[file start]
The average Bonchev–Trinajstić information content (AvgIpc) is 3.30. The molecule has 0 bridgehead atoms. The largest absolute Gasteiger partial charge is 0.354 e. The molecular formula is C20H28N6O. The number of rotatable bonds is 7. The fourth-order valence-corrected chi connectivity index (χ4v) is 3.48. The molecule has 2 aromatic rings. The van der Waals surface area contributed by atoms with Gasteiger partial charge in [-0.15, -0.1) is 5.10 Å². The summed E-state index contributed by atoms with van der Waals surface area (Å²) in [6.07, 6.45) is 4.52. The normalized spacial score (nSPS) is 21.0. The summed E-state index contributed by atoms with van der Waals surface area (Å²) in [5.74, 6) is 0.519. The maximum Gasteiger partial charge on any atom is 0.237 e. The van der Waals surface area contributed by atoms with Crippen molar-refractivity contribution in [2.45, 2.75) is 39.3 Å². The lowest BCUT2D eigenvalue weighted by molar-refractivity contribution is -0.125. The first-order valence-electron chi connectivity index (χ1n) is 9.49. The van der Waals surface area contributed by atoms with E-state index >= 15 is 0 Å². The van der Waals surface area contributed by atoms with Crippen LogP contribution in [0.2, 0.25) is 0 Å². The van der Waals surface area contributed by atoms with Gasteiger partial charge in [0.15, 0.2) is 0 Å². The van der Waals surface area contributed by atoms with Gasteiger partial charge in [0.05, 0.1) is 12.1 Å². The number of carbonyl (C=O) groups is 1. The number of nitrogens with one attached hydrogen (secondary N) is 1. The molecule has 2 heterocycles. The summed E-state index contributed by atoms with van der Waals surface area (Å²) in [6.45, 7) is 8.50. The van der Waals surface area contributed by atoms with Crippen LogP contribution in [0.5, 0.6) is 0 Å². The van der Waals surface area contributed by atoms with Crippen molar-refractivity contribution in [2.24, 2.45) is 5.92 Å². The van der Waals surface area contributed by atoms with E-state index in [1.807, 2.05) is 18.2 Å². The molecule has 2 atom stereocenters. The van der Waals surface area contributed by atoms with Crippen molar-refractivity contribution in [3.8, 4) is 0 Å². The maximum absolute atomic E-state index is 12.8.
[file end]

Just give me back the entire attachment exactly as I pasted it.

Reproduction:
The average Bonchev–Trinajstić information content (AvgIpc) is 3.30. The molecule has 0 bridgehead atoms. The largest absolute Gasteiger partial charge is 0.354 e. The molecular formula is C20H28N6O. The number of rotatable bonds is 7. The fourth-order valence-corrected chi connectivity index (χ4v) is 3.48. The molecule has 2 aromatic rings. The van der Waals surface area contributed by atoms with Gasteiger partial charge in [-0.15, -0.1) is 5.10 Å². The summed E-state index contributed by atoms with van der Waals surface area (Å²) in [6.07, 6.45) is 4.52. The normalized spacial score (nSPS) is 21.0. The summed E-state index contributed by atoms with van der Waals surface area (Å²) in [5.74, 6) is 0.519. The maximum Gasteiger partial charge on any atom is 0.237 e. The van der Waals surface area contributed by atoms with Crippen molar-refractivity contribution in [2.45, 2.75) is 39.3 Å². The lowest BCUT2D eigenvalue weighted by molar-refractivity contribution is -0.125. The first-order valence-electron chi connectivity index (χ1n) is 9.49. The van der Waals surface area contributed by atoms with E-state index >= 15 is 0 Å². The van der Waals surface area contributed by atoms with Crippen LogP contribution in [0.2, 0.25) is 0 Å². The van der Waals surface area contributed by atoms with Gasteiger partial charge in [0.15, 0.2) is 0 Å². The van der Waals surface area contributed by atoms with Gasteiger partial charge in [0.05, 0.1) is 12.1 Å². The number of carbonyl (C=O) groups is 1. The number of nitrogens with one attached hydrogen (secondary N) is 1. The molecule has 2 heterocycles. The summed E-state index contributed by atoms with van der Waals surface area (Å²) in [6.45, 7) is 8.50. The van der Waals surface area contributed by atoms with Crippen LogP contribution in [0.5, 0.6) is 0 Å². The van der Waals surface area contributed by atoms with Crippen molar-refractivity contribution in [2.24, 2.45) is 5.92 Å². The van der Waals surface area contributed by atoms with E-state index in [1.807, 2.05) is 18.2 Å². The molecule has 2 atom stereocenters. The van der Waals surface area contributed by atoms with Crippen molar-refractivity contribution in [3.8, 4) is 0 Å². The maximum absolute atomic E-state index is 12.8.